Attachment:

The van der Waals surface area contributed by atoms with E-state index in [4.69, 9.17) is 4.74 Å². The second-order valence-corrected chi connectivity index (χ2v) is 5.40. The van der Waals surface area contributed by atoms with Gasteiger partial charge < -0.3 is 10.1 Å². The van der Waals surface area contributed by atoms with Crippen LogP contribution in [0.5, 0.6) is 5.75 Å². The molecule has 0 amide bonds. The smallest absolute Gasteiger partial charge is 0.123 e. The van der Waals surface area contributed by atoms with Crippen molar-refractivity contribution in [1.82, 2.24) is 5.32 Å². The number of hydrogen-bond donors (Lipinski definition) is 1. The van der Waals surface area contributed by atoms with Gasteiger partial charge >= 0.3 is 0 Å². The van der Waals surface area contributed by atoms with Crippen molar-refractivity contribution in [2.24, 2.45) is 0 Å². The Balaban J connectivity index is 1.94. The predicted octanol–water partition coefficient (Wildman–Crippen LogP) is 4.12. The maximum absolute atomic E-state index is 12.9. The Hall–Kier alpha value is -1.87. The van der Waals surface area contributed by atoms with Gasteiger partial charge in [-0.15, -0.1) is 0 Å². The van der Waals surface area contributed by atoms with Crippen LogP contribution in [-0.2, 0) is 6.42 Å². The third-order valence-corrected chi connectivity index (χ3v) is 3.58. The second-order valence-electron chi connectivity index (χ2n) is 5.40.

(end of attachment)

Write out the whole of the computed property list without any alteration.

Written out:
The van der Waals surface area contributed by atoms with E-state index in [4.69, 9.17) is 4.74 Å². The second-order valence-corrected chi connectivity index (χ2v) is 5.40. The van der Waals surface area contributed by atoms with Gasteiger partial charge < -0.3 is 10.1 Å². The van der Waals surface area contributed by atoms with Crippen LogP contribution in [0.5, 0.6) is 5.75 Å². The molecule has 0 amide bonds. The smallest absolute Gasteiger partial charge is 0.123 e. The van der Waals surface area contributed by atoms with Crippen molar-refractivity contribution in [1.82, 2.24) is 5.32 Å². The number of hydrogen-bond donors (Lipinski definition) is 1. The van der Waals surface area contributed by atoms with Gasteiger partial charge >= 0.3 is 0 Å². The van der Waals surface area contributed by atoms with Crippen molar-refractivity contribution in [2.24, 2.45) is 0 Å². The Balaban J connectivity index is 1.94. The predicted octanol–water partition coefficient (Wildman–Crippen LogP) is 4.12. The maximum absolute atomic E-state index is 12.9. The Hall–Kier alpha value is -1.87. The van der Waals surface area contributed by atoms with Gasteiger partial charge in [-0.15, -0.1) is 0 Å². The van der Waals surface area contributed by atoms with Crippen LogP contribution in [-0.2, 0) is 6.42 Å². The third-order valence-corrected chi connectivity index (χ3v) is 3.58. The second-order valence-electron chi connectivity index (χ2n) is 5.40.